Uniper is confident that LNG supply will continue to be bountiful in the years to come, providing a secure source of supply for demand around the world, company board member Keith Martin told Energy Voice at ADIPEC.
“We’re looking to get the right blend of pipeline gas and LNG. From our point of view, we are constantly thinking about how do we service our portfolio? The reality is that no one really knows what’s going to happen to prices. Any price prediction that we made 10 years ago would have been wrong,” citing the example of the rise of the US as an LNG exporter as demonstration of the way in which the industry can surprise.
The benefits of LNG are notable, he continued. In addition to low prices in Europe and Asia, supply of LNG has been reliable and competitive, while reducing emissions in a move away from coal. “Because there’s so much pent up supply, you never have to worry about that.”
Martin described LNG as a bridge between global markets. “What happens in LNG directly happens what’s happening in European gas … at the moment Europe is enjoying 10 year low gas prices. It’s a warm winter, yes, there’s lots of storage, yes, but there’s also a lot of LNG.”
The corollary is that should Asia suffer from a cold snap, for instance, there would be an impact on Europe. “If you think that gas now provides a lot more of the power, all of a sudden power prices are starting to be determined by gas prices, which are linked to LNG,” Martin said at a roundtable event.
The LNG market is maturing, he said, with an increase in liquidity and flexibility. Uniper has swapped cargoes with Asian players, such as Singapore’s Pavilion, and Australia’s Woodside Energy, in a move that would have been considered unthinkable in the past.
Uniper handled 157 cargoes in 2018, of which one quarter were in Asia and the remainder in the Atlantic. The appeal of European liquidity is increasingly attracting foreign interest, with Middle Eastern and Asian companies desiring exposure. The Uniper official cited the instance of Qatar Petroleum in signing up the full capacity of the Zeebrugge LNG terminal in September.
There is a widening gap between indigenous demand and supply in Europe and that will be covered by imports, either from Russia via pipeline or via LNG. “There is a lot of spare LNG capacity in Europe at the moment but if you predict forward and you see how much LNG could be imported then all of a sudden it’s not so spare.”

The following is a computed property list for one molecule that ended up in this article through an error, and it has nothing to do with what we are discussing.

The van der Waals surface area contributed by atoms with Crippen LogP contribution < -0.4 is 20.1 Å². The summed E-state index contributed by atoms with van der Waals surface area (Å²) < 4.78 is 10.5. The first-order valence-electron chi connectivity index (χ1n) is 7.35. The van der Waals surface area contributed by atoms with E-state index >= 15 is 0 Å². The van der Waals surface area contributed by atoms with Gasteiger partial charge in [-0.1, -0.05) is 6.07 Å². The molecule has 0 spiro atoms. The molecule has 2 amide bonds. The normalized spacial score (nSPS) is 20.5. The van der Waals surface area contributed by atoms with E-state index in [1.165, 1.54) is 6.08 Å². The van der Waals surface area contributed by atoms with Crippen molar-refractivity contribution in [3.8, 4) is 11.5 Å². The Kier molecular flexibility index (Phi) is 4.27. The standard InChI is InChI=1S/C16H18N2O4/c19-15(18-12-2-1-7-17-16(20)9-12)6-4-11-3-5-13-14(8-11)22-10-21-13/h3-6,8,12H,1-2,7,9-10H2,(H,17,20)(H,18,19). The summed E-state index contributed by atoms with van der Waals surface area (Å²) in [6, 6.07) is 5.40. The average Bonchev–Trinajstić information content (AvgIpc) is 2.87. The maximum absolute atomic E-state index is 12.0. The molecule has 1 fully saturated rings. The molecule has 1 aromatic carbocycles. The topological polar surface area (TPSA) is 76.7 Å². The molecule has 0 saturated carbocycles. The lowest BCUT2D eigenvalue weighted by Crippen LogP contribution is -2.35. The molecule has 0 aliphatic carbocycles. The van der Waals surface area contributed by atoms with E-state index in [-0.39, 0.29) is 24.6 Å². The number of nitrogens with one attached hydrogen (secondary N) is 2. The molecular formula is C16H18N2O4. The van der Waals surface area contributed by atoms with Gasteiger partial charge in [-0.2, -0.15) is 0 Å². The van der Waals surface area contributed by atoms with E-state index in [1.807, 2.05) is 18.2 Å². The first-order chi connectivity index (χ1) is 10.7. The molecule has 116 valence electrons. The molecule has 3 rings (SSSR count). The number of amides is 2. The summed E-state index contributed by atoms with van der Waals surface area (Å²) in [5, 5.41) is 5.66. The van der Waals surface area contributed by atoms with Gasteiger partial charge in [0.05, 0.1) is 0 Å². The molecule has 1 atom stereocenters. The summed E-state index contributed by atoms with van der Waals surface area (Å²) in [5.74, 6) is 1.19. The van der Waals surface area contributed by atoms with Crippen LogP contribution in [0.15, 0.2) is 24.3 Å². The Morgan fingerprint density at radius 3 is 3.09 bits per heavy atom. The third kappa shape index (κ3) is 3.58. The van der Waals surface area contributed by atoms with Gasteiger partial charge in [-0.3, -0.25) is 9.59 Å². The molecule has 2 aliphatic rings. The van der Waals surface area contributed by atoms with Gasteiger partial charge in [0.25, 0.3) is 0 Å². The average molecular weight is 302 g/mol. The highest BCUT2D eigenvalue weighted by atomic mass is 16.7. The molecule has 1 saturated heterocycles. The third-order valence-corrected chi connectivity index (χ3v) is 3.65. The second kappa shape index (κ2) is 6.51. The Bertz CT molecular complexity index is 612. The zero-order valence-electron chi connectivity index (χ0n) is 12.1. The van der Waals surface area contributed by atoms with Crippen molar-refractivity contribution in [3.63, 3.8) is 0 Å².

Uniper is working on the Wilhelmshaven import project, in Germany, concluding an open season for the terminal in the summer. Martin said this facility allows gas supplies “right into the heart of the market, where there’s robust demand”, with the importance of the project underscored by the country’s move to phase out both nuclear and coal.
Beyond Uniper’s home market, the company is also looking at new opportunities. It has a refining facility in Fujairah that produces IMO 2020 compliant ultra-low sulphur fuel oil and has done work on the Sharjah LNG plan. Work on the latter has been taken through the design stage, with agreements in principle signed for the equipment needed, including a floating storage and regasification unit (FSRU).
“The decision is with the government,” Martin said, going on to note it was a good entry to the region and that there was transferable knowledge for the Wilhelmshaven project. “Any time [Sharjah] makes a decision, they can tell us and we will do everything we can to assist.”
Uniper has the ability to provide similar services to other states, such as hopeful importers in Africa for instance, but Martin noted that there was increasing competition for such work, particularly when linked with power generation plans.